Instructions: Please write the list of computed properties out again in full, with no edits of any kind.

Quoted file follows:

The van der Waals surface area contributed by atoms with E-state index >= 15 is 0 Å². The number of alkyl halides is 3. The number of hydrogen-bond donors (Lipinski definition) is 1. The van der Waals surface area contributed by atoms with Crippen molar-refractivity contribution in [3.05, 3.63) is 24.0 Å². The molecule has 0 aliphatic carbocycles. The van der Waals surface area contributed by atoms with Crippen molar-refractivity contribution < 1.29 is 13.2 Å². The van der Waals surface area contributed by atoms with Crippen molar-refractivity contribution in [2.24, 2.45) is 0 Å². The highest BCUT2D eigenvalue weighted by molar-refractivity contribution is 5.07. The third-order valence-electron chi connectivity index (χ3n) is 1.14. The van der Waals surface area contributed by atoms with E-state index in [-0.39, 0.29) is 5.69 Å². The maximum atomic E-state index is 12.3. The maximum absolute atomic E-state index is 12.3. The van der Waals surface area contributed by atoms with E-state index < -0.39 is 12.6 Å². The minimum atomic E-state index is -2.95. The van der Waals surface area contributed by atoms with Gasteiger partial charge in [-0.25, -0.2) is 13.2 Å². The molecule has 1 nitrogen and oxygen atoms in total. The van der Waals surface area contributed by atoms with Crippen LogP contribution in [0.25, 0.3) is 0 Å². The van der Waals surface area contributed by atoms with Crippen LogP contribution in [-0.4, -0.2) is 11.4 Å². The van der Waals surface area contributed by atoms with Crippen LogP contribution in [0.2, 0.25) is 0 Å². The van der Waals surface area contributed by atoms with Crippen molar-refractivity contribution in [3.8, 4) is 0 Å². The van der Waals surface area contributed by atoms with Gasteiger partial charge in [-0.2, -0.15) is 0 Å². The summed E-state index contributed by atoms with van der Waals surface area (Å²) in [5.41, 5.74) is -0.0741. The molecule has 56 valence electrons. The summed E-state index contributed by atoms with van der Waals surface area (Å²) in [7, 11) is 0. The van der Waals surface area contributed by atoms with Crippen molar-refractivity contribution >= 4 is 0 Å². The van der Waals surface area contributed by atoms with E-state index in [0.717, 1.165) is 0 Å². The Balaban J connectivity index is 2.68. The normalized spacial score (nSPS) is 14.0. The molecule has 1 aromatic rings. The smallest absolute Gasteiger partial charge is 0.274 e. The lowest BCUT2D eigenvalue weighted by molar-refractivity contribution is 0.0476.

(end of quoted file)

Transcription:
The van der Waals surface area contributed by atoms with E-state index >= 15 is 0 Å². The number of alkyl halides is 3. The number of hydrogen-bond donors (Lipinski definition) is 1. The van der Waals surface area contributed by atoms with Crippen molar-refractivity contribution in [3.05, 3.63) is 24.0 Å². The molecule has 0 aliphatic carbocycles. The van der Waals surface area contributed by atoms with Crippen molar-refractivity contribution < 1.29 is 13.2 Å². The van der Waals surface area contributed by atoms with Crippen molar-refractivity contribution in [2.24, 2.45) is 0 Å². The highest BCUT2D eigenvalue weighted by molar-refractivity contribution is 5.07. The third-order valence-electron chi connectivity index (χ3n) is 1.14. The van der Waals surface area contributed by atoms with E-state index in [-0.39, 0.29) is 5.69 Å². The maximum atomic E-state index is 12.3. The maximum absolute atomic E-state index is 12.3. The van der Waals surface area contributed by atoms with E-state index < -0.39 is 12.6 Å². The minimum atomic E-state index is -2.95. The van der Waals surface area contributed by atoms with Gasteiger partial charge in [-0.25, -0.2) is 13.2 Å². The molecule has 1 nitrogen and oxygen atoms in total. The van der Waals surface area contributed by atoms with Crippen LogP contribution in [0.25, 0.3) is 0 Å². The van der Waals surface area contributed by atoms with Crippen LogP contribution in [-0.4, -0.2) is 11.4 Å². The van der Waals surface area contributed by atoms with Crippen LogP contribution in [0.2, 0.25) is 0 Å². The van der Waals surface area contributed by atoms with Crippen molar-refractivity contribution in [3.8, 4) is 0 Å². The van der Waals surface area contributed by atoms with Gasteiger partial charge in [-0.2, -0.15) is 0 Å². The summed E-state index contributed by atoms with van der Waals surface area (Å²) in [5.41, 5.74) is -0.0741. The molecule has 56 valence electrons. The summed E-state index contributed by atoms with van der Waals surface area (Å²) in [7, 11) is 0. The van der Waals surface area contributed by atoms with Crippen molar-refractivity contribution >= 4 is 0 Å². The van der Waals surface area contributed by atoms with E-state index in [0.717, 1.165) is 0 Å². The Balaban J connectivity index is 2.68. The normalized spacial score (nSPS) is 14.0. The molecule has 1 aromatic rings. The smallest absolute Gasteiger partial charge is 0.274 e. The lowest BCUT2D eigenvalue weighted by molar-refractivity contribution is 0.0476.